In the 1960s mortality from asthma increased in certain countries. There was concern that beta agonists might be implicated, particularly the non-selective beta adrenergic agent isoprenaline. Until recently, the general view was that the selective beta-2 adrenergic agents were particularly safe and that the only reports of serious consequence from their overuse had been when they had been used inappropriately as sole therapy for severe asthma. However, reports from New Zealand suggested that fenoterol (but not salbutamol or terbutaline) had led to an increased risk of death from asthma. In view of this, fenoterol cannot be recommended for use. Other work has suggested that agents such as salbutamol might result in excess mortality. If asthma therapy is required on a regular basis, drugs with anti-inflammatory action should be prescribed. In particular, long-term daily use of beta-2 adrenergic agents without using sodium cromoglycate or inhaled steroids is inappropriate.
Salbutamol is the only selective beta-2 adrenergic agent recommended by WHO in its
guidelines for management of acute respiratory infections in children. When WHO protocols
were being developed in the early 1980s, salbutamol was the cheapest and most widely
available of these four drugs in developing countries, and the only one included in the
WHO Model list of Essential Drugs.
Theophylline is a dimethylated xanthine similar in structure to caffeine and theobromine which are commonly found in coffee, tea, cola drinks and chocolate. In some countries, particularly the USA, theophyllines have been widely used in the management of both acute and chronic asthma. In other countries beta-2 adrenergic agents have been the mainstay of management of acute asthma, with sodium cromoglycate and inhaled corticosteroids the main drugs used for prophylaxis in chronic asthma.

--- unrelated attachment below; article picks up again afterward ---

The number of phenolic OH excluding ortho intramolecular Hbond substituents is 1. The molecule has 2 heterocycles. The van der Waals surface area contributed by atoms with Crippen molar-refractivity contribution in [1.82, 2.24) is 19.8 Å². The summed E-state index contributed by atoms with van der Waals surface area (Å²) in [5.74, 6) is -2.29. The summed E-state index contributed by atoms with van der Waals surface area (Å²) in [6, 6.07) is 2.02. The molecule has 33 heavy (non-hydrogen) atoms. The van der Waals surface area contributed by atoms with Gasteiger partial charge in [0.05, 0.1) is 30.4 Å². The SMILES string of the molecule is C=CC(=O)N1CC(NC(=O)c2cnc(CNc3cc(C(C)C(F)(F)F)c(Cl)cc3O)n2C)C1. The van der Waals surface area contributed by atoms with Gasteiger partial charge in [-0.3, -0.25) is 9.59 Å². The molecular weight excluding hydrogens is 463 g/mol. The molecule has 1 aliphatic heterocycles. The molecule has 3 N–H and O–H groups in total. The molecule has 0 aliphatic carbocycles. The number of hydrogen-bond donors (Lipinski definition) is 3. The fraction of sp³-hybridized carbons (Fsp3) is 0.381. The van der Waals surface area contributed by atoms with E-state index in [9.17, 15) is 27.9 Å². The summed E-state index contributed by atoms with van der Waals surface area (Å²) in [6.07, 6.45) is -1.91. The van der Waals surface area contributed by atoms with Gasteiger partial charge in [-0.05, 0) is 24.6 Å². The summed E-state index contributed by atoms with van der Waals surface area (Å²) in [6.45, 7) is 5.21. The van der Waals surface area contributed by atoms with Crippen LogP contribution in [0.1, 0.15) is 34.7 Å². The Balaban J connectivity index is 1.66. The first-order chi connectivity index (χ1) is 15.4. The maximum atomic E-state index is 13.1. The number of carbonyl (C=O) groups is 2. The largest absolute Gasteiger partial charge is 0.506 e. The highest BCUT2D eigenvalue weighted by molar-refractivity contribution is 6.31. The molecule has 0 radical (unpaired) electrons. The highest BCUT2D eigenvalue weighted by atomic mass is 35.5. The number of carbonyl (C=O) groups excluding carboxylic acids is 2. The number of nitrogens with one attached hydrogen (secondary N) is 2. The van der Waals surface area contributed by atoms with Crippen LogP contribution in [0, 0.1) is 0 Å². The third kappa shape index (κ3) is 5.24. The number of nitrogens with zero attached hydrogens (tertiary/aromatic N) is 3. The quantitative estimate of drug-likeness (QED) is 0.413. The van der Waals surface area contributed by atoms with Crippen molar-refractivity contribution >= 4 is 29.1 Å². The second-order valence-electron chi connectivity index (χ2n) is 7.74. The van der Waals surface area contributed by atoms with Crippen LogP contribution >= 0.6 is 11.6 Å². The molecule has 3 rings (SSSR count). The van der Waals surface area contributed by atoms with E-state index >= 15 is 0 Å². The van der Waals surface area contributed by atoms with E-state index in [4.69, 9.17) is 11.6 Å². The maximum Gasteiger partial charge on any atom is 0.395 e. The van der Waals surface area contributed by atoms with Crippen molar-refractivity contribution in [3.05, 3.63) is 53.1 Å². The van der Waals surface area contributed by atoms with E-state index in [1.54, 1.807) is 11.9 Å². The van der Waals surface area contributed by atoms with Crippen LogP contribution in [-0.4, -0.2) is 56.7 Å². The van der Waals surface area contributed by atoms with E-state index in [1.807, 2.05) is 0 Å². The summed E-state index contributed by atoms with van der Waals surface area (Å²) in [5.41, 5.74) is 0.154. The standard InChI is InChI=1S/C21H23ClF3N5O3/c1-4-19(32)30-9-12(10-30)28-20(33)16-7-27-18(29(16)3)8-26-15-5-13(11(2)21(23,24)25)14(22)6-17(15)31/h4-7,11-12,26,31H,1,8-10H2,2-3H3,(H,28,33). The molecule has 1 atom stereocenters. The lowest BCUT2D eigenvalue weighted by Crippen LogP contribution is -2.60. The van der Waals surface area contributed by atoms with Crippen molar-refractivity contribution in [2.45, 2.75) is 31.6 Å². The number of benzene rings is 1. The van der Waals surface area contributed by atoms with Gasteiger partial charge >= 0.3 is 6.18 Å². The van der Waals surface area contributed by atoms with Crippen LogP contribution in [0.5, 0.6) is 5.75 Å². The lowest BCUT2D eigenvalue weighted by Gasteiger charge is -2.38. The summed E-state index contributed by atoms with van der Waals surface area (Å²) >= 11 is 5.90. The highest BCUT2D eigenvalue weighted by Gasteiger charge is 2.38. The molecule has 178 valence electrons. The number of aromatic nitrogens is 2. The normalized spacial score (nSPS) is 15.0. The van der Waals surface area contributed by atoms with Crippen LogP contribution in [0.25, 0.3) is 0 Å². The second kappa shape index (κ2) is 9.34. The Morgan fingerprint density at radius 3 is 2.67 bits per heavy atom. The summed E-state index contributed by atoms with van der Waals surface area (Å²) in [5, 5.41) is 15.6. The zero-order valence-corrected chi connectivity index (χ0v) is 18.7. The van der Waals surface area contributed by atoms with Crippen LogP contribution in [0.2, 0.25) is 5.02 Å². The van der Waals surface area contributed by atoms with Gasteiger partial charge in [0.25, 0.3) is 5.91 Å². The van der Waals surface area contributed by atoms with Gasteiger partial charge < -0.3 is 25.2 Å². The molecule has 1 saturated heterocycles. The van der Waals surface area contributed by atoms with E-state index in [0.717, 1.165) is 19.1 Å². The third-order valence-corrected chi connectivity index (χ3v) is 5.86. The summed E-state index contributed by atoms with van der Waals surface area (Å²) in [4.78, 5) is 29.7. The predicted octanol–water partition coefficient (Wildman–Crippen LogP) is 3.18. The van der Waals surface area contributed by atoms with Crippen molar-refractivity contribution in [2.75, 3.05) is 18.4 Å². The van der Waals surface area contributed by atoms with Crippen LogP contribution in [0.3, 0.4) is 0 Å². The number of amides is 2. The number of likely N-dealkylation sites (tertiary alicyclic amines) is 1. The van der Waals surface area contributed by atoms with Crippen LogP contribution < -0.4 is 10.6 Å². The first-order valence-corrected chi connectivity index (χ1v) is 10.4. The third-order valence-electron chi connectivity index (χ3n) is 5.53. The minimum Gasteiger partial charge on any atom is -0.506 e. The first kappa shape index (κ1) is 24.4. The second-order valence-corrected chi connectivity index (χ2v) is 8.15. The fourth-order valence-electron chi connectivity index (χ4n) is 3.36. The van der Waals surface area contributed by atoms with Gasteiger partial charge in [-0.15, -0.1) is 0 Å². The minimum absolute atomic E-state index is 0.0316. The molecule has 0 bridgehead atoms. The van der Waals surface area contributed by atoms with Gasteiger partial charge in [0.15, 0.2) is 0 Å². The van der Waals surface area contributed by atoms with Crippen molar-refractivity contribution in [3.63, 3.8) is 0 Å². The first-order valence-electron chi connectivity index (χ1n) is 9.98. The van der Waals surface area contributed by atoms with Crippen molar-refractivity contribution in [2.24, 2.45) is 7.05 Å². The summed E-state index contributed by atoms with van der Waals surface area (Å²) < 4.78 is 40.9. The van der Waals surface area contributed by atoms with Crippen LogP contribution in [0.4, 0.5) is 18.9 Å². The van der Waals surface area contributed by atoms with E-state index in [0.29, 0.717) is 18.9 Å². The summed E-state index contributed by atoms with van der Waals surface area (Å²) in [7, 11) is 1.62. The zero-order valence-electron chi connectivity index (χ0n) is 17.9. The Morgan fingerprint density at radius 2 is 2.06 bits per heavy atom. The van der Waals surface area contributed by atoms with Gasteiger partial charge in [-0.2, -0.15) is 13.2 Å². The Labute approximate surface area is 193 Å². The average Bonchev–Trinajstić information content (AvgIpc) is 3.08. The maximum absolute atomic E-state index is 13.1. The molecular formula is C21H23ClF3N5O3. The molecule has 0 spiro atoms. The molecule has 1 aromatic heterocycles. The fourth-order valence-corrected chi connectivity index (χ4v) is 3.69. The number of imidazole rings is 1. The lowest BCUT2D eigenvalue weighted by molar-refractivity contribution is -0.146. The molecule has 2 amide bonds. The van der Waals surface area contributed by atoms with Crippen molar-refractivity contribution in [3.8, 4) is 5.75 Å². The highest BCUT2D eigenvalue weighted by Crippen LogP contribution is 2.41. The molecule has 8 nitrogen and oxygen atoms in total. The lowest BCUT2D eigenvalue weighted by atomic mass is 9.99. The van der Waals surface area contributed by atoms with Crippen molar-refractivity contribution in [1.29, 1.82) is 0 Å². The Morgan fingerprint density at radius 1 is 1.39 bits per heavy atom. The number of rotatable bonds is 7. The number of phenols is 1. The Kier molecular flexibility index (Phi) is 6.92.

Theophylline is an effective bronchodilator. In spite of extensive research, its mechanism of action in the treatment of wheeze remains to be clarified. Long-term administration of theophylline does not reduce bronchial hyperreactivity.
The principal drugs in this group are theophylline and its ethylenediamine salt aminophylline. Intravenous preparations of aminophylline contain about 80-85% theophylline by weight. Annex 1 shows routes of drug delivery and dosages for theophylline. Oral, rectal and intravenous preparations are available. Some workers are favourably impressed by aminophylline suppositories but others are much more negative: "The absorption of the rectal preparation is erratic, often incomplete and its use should be discouraged" and "rectal suppositories (of aminophylline) are erratically absorbed, are potentially hazardous because of easy overdosage, and therefore are not recommended". The absorption of rectal solutions in childhood has not been adequately studied and its use should be discouraged.